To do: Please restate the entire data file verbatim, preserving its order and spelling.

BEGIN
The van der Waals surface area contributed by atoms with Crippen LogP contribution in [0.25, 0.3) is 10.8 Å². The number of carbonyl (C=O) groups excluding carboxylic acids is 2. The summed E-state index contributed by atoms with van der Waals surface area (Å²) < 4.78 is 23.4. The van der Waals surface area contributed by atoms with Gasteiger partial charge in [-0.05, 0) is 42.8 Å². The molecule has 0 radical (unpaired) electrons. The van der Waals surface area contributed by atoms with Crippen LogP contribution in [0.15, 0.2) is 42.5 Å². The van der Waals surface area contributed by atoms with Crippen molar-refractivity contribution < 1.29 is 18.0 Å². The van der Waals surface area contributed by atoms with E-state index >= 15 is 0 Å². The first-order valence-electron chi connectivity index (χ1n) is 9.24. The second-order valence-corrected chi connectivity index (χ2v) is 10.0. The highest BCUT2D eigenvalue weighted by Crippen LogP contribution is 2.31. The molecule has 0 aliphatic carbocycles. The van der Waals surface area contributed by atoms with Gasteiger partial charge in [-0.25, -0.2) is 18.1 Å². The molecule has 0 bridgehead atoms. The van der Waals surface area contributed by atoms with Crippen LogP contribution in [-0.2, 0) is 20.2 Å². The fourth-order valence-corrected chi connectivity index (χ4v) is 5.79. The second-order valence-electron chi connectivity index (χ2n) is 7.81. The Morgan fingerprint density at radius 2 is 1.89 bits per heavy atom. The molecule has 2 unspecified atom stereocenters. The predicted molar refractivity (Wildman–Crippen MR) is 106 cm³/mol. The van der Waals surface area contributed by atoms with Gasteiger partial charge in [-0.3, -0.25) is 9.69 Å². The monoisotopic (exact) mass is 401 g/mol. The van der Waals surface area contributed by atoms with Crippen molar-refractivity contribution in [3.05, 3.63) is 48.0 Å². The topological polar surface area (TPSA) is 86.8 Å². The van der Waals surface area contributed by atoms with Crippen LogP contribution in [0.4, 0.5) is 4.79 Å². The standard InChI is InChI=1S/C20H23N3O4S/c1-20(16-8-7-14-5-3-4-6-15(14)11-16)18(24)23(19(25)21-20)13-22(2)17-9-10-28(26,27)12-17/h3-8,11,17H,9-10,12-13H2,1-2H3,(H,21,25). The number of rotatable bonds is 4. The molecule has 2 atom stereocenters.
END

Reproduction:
The van der Waals surface area contributed by atoms with Crippen LogP contribution in [0.25, 0.3) is 10.8 Å². The number of carbonyl (C=O) groups excluding carboxylic acids is 2. The summed E-state index contributed by atoms with van der Waals surface area (Å²) < 4.78 is 23.4. The van der Waals surface area contributed by atoms with Gasteiger partial charge in [-0.05, 0) is 42.8 Å². The molecule has 0 radical (unpaired) electrons. The van der Waals surface area contributed by atoms with Crippen LogP contribution in [0.15, 0.2) is 42.5 Å². The van der Waals surface area contributed by atoms with Crippen molar-refractivity contribution < 1.29 is 18.0 Å². The van der Waals surface area contributed by atoms with E-state index >= 15 is 0 Å². The first-order valence-electron chi connectivity index (χ1n) is 9.24. The second-order valence-corrected chi connectivity index (χ2v) is 10.0. The highest BCUT2D eigenvalue weighted by Crippen LogP contribution is 2.31. The molecule has 0 aliphatic carbocycles. The van der Waals surface area contributed by atoms with Gasteiger partial charge in [-0.25, -0.2) is 18.1 Å². The molecule has 0 bridgehead atoms. The van der Waals surface area contributed by atoms with Crippen LogP contribution in [-0.2, 0) is 20.2 Å². The fourth-order valence-corrected chi connectivity index (χ4v) is 5.79. The second-order valence-electron chi connectivity index (χ2n) is 7.81. The Morgan fingerprint density at radius 2 is 1.89 bits per heavy atom. The molecule has 2 unspecified atom stereocenters. The predicted molar refractivity (Wildman–Crippen MR) is 106 cm³/mol. The van der Waals surface area contributed by atoms with Gasteiger partial charge in [-0.3, -0.25) is 9.69 Å². The monoisotopic (exact) mass is 401 g/mol. The van der Waals surface area contributed by atoms with Crippen molar-refractivity contribution in [3.05, 3.63) is 48.0 Å². The topological polar surface area (TPSA) is 86.8 Å². The van der Waals surface area contributed by atoms with Crippen LogP contribution in [0.4, 0.5) is 4.79 Å². The standard InChI is InChI=1S/C20H23N3O4S/c1-20(16-8-7-14-5-3-4-6-15(14)11-16)18(24)23(19(25)21-20)13-22(2)17-9-10-28(26,27)12-17/h3-8,11,17H,9-10,12-13H2,1-2H3,(H,21,25). The number of rotatable bonds is 4. The molecule has 2 atom stereocenters.